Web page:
Politics

Brauchler drops governor bid, jumps into attorney general race

District attorney moves to replace Cynthia Coffman

Staff report
Posted 11/13/17

Citing the bowing out of state Attorney General Cynthia Coffman from the race to keep her seat, Republican George Brauchler announced his switch from the 2018 race for governor to vie for the attorney general spot.

Brauchler, district attorney …

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Politics

Brauchler drops governor bid, jumps into attorney general race

District attorney moves to replace Cynthia Coffman

Posted

Citing the bowing out of state Attorney General Cynthia Coffman from the race to keep her seat, Republican George Brauchler announced his switch from the 2018 race for governor to vie for the attorney general spot.

Brauchler, district attorney for the 18th Judicial District, has positioned himself, so far, as the only conservative in the race to replace Coffman, a Republican, in the November 2018 election.

“Progressives on the other side of the political aisle had spent many months raising mountains of cash to capture the position that plays such a vital role in protecting our state and way of life,” Brauchler said in an emailed statement.

Brauchler presently faces five opponents, all Democrats, according to filings with the Colorado Secretary of State's Office: Michael Dougherty, the assistant district attorney for the 1st Judicial District, which includes Jefferson and Gilpin counties; Brad Levin, an attorney in Denver; Amy Padden, former assistant Colorado attorney general and former executive assistant United States attorney for the District of Colorado; state Rep. Joe Salazar, a civil rights attorney from Thornton; and Philip Weiser, former deputy assistant attorney general in the Obama administration.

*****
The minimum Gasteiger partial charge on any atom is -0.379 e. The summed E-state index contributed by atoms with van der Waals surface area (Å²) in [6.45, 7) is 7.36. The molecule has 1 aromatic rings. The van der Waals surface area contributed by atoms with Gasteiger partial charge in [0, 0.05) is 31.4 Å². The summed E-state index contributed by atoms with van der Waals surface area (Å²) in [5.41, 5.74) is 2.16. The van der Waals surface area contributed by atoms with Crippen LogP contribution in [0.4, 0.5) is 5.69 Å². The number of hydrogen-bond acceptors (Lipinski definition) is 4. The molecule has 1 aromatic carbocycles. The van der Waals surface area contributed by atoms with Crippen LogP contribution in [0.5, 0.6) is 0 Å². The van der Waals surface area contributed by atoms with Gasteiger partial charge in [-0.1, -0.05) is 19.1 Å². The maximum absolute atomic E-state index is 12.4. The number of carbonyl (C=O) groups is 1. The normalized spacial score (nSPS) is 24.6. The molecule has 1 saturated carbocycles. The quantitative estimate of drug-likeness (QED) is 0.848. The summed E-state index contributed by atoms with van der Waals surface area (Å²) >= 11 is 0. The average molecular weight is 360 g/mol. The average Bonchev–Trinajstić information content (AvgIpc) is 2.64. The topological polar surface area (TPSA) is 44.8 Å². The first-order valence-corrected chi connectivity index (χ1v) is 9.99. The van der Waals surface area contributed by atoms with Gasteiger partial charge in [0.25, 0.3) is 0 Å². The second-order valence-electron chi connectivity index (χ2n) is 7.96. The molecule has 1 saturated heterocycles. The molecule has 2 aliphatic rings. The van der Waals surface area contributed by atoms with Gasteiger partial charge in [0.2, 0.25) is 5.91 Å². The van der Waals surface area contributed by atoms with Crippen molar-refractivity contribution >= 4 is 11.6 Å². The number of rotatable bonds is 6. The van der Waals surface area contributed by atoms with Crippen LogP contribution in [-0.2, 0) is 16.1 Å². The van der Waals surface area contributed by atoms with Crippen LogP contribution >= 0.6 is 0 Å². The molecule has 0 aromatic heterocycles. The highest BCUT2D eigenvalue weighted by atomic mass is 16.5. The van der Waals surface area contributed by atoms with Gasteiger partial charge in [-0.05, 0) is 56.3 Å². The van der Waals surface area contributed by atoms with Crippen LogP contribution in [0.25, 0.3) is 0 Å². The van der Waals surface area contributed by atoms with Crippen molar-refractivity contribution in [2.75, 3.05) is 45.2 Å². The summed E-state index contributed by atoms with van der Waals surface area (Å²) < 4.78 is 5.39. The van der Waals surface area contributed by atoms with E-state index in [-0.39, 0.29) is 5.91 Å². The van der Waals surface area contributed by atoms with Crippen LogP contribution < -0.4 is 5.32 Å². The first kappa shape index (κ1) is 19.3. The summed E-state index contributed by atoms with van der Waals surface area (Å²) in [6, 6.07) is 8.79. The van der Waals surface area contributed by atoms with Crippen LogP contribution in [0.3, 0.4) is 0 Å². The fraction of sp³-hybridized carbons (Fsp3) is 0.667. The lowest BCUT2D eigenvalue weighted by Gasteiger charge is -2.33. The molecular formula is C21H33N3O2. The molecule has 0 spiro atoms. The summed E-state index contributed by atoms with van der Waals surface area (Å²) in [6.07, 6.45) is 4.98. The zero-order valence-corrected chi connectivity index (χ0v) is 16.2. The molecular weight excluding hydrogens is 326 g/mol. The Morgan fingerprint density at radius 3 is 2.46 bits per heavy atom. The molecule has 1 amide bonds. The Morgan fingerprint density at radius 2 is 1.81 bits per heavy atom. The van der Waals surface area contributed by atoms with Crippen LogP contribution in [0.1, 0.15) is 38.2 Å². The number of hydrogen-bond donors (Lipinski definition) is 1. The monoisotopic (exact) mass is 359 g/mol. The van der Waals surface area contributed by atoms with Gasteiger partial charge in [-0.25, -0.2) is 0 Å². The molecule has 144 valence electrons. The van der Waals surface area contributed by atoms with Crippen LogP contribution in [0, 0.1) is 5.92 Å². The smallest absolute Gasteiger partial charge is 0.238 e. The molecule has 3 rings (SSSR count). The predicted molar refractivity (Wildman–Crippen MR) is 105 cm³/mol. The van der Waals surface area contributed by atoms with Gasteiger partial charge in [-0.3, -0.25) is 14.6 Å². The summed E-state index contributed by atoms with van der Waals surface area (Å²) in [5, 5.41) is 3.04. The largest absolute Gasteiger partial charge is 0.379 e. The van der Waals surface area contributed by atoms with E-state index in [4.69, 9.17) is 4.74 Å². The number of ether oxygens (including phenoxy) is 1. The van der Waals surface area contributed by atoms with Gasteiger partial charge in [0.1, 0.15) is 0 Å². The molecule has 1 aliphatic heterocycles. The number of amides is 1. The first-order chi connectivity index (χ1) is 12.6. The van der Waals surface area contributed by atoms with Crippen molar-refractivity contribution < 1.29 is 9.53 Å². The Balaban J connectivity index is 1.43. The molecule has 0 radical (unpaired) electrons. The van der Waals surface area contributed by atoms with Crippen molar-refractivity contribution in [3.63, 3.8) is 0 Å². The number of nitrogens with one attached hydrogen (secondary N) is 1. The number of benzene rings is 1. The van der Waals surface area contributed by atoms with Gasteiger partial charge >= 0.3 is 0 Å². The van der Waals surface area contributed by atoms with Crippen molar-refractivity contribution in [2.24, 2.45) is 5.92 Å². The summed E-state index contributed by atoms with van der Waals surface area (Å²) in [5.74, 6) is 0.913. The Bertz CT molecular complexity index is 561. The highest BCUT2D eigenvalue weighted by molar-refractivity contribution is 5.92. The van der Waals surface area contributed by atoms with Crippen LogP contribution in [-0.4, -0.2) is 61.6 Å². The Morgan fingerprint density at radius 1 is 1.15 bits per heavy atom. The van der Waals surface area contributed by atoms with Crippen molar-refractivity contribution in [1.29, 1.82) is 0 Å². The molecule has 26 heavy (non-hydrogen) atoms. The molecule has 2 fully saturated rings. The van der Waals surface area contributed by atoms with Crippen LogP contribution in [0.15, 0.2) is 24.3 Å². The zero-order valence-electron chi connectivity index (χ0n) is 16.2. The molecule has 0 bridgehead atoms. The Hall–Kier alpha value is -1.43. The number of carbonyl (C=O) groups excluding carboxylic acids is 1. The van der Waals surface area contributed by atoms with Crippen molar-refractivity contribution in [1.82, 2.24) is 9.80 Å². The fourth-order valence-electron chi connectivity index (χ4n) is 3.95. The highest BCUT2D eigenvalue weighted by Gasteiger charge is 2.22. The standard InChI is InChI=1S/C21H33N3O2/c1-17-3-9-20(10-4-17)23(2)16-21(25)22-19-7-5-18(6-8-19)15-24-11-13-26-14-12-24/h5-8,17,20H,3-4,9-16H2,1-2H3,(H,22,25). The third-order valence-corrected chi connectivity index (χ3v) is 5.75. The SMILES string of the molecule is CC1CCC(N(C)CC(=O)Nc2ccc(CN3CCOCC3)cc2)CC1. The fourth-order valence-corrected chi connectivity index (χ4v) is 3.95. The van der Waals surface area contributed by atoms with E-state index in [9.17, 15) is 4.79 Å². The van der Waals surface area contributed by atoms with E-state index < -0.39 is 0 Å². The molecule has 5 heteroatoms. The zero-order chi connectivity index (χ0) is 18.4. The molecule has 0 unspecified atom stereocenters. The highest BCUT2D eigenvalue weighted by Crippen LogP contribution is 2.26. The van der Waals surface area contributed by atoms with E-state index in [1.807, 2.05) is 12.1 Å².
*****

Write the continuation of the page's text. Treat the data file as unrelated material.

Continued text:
Referencing concern from friends, supporters and members of the business community about the possibility of a progressive, activist attorney general, Brauchler said the office is “a powerful position that must not fall into the hands of someone who would use it to advance extreme ideological positions, to legislate through litigation or to pick winners and losers in our economy.”

Brauchler's Nov. 13 annoucement came less than a week after Coffman announced her bid for governor Nov. 8.

Brauchler was elected district attorney in 2012 and re-elected after running unopposed in 2016. The 18th Judicial District encompasses Arapahoe, Douglas, Elbert and Lincoln counties.

He gained nationwide recognition for prosecuting the case against Aurora theater shooter James Holmes, calling the case "the biggest trial in the history of the state."

Brauchler has lived in Colorado for 45 years, currently residing in Parker with his wife and four children. He attended the University of Colorado, Boulder, and later graduated from the University of Colorado School of Law. He is a colonel in the Colorado Army National Guard.

Brauchler on April 5 had announced his candidacy for governor. He said Gov. John Hickenlooper has showed a “lack of real leadership at the state level.” Brauchler said he wants tougher sentences for violent criminals.

During his run for governor, Brauchler said he would push for stronger minimum sentences for DUI and homicide offenders.

Coffman enters a gubernatorial race that has more than 20 candidates seeking to replace John Hickenlooper, a term-limited Democrat.

  

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